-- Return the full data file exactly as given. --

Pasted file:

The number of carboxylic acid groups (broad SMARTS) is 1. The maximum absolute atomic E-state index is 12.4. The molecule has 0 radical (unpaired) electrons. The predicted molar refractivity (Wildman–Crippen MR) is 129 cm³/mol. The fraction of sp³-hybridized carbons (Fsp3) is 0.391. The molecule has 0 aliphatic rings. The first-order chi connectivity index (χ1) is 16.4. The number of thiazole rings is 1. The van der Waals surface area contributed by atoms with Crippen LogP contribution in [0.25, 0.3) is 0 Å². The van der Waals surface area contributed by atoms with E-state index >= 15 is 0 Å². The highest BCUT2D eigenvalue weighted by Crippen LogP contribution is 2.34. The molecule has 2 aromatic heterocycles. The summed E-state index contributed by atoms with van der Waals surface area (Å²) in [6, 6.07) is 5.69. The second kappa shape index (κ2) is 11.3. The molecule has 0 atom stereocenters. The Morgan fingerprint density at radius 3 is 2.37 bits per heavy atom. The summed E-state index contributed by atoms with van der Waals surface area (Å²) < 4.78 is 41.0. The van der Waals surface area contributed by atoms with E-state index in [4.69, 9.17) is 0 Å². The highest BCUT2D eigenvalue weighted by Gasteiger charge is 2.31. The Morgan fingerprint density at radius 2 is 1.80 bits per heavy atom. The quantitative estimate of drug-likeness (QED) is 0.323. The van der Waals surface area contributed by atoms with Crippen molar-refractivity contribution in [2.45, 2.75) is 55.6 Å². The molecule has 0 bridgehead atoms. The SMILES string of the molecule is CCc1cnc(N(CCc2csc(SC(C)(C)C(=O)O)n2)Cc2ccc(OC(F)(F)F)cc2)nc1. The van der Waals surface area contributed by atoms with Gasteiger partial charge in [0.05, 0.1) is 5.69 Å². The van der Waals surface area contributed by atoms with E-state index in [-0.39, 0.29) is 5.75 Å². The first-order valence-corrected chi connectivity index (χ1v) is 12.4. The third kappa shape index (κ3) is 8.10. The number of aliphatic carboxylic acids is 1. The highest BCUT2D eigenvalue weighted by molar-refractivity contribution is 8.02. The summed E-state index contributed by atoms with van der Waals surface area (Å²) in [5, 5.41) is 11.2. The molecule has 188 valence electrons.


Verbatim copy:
The number of carboxylic acid groups (broad SMARTS) is 1. The maximum absolute atomic E-state index is 12.4. The molecule has 0 radical (unpaired) electrons. The predicted molar refractivity (Wildman–Crippen MR) is 129 cm³/mol. The fraction of sp³-hybridized carbons (Fsp3) is 0.391. The molecule has 0 aliphatic rings. The first-order chi connectivity index (χ1) is 16.4. The number of thiazole rings is 1. The van der Waals surface area contributed by atoms with Crippen LogP contribution in [0.25, 0.3) is 0 Å². The van der Waals surface area contributed by atoms with E-state index >= 15 is 0 Å². The highest BCUT2D eigenvalue weighted by Crippen LogP contribution is 2.34. The molecule has 2 aromatic heterocycles. The summed E-state index contributed by atoms with van der Waals surface area (Å²) in [6, 6.07) is 5.69. The second kappa shape index (κ2) is 11.3. The molecule has 0 atom stereocenters. The Morgan fingerprint density at radius 3 is 2.37 bits per heavy atom. The summed E-state index contributed by atoms with van der Waals surface area (Å²) < 4.78 is 41.0. The van der Waals surface area contributed by atoms with E-state index in [4.69, 9.17) is 0 Å². The highest BCUT2D eigenvalue weighted by Gasteiger charge is 2.31. The Morgan fingerprint density at radius 2 is 1.80 bits per heavy atom. The quantitative estimate of drug-likeness (QED) is 0.323. The van der Waals surface area contributed by atoms with Crippen molar-refractivity contribution in [2.45, 2.75) is 55.6 Å². The molecule has 0 bridgehead atoms. The SMILES string of the molecule is CCc1cnc(N(CCc2csc(SC(C)(C)C(=O)O)n2)Cc2ccc(OC(F)(F)F)cc2)nc1. The van der Waals surface area contributed by atoms with Gasteiger partial charge in [0.05, 0.1) is 5.69 Å². The van der Waals surface area contributed by atoms with E-state index in [-0.39, 0.29) is 5.75 Å². The first-order valence-corrected chi connectivity index (χ1v) is 12.4. The third kappa shape index (κ3) is 8.10. The number of aliphatic carboxylic acids is 1. The highest BCUT2D eigenvalue weighted by molar-refractivity contribution is 8.02. The summed E-state index contributed by atoms with van der Waals surface area (Å²) in [5, 5.41) is 11.2. The molecule has 188 valence electrons.